Art therapy refers to the therapeutic use of art making, within a professional relationship, by people who experience physical or emotional illness, trauma, or challenges to living, and by people who seek personal development, and expanded self understanding.
Through creating art, and reflecting on the art products and processes, individuals may potentially increase their awareness of self and others, resolve emotional issues in a safe way, and enhance their creativity and cognitive abilities. They can find new ways to cope with symptoms, stress, and traumatic experiences, as well as to enjoy the life-affirming pleasures of making art.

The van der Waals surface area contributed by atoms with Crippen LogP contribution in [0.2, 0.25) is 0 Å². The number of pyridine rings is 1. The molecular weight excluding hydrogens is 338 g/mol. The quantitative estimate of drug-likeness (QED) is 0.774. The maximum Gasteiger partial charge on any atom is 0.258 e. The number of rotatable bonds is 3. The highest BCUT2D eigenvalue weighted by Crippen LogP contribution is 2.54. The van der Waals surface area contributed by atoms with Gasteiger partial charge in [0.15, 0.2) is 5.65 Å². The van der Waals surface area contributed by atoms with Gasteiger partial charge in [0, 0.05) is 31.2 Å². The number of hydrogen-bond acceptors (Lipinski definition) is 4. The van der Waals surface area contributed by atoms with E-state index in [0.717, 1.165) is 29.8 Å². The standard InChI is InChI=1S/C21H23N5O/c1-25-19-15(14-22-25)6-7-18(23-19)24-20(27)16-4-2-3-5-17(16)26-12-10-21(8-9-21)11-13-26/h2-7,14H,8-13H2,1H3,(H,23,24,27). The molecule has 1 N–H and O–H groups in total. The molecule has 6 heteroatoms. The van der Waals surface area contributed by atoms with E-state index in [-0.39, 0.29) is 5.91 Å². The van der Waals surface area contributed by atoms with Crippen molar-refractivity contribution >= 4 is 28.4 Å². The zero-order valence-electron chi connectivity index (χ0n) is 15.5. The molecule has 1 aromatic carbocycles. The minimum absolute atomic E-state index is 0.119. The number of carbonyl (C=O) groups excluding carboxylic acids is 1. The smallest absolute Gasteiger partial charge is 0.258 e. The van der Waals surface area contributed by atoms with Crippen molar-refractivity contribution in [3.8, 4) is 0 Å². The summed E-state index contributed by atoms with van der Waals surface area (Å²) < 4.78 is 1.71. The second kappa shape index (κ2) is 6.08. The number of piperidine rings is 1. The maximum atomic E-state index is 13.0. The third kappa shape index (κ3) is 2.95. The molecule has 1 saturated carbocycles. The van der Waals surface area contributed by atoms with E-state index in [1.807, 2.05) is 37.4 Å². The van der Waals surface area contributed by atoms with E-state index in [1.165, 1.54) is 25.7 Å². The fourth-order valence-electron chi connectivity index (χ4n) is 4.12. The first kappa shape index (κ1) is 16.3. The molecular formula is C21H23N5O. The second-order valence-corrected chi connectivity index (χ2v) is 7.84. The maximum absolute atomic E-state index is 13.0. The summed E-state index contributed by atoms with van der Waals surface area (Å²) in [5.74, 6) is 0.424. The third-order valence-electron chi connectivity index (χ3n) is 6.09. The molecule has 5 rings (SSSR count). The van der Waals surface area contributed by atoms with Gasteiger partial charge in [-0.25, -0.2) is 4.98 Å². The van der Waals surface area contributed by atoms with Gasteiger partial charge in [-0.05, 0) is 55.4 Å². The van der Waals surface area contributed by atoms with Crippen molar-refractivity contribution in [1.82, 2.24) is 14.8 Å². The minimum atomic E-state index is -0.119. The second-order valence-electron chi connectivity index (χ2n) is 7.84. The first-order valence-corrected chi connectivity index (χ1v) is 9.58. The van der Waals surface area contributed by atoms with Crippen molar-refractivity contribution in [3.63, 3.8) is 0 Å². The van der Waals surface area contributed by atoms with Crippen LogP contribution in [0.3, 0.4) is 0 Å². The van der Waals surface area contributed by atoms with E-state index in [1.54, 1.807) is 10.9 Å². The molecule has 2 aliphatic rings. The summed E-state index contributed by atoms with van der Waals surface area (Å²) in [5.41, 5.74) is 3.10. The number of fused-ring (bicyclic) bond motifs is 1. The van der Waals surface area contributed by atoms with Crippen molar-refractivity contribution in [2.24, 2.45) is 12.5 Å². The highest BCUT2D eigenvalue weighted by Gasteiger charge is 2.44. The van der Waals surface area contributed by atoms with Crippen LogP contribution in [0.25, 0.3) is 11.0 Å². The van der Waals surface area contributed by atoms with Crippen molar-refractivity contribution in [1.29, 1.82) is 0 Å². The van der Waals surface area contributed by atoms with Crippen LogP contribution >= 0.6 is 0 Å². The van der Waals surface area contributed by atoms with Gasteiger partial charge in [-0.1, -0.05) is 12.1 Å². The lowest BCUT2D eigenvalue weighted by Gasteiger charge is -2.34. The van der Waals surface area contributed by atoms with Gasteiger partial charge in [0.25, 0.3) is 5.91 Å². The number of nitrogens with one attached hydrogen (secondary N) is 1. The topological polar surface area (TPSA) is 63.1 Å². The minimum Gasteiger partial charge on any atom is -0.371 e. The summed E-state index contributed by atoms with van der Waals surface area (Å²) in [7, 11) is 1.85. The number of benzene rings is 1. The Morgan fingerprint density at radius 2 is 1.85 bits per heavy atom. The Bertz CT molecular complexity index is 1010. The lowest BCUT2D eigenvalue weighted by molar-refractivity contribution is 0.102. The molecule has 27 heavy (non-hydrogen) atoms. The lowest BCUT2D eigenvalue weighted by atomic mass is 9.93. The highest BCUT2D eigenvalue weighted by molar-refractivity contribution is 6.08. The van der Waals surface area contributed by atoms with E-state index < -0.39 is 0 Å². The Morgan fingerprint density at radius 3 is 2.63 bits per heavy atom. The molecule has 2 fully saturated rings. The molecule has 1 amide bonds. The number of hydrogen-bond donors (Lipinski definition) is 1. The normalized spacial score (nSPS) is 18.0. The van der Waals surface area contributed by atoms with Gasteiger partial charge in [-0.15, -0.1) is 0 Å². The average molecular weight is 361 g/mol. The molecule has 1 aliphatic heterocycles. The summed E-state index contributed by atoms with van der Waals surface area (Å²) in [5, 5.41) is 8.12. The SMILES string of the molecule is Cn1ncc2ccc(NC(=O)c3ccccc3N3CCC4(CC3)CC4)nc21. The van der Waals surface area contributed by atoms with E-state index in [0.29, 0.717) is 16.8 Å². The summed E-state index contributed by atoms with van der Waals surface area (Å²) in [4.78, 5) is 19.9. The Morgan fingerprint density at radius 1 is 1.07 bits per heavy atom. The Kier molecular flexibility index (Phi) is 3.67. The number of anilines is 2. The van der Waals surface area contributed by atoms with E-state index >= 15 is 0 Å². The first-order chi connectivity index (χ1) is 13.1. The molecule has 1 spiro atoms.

Art therapists are professionals trained in both art and psychotherapy. They are knowledgeable about human development, psychological theories, clinical practice, spiritual, multicultural, and artistic traditions, and the healing potential of art.
Art therapists use art in primary treatment, and in assessment and research. They also provide consultations to allied health professionals and work with people of all ages: individuals, couples, families, groups, and communities.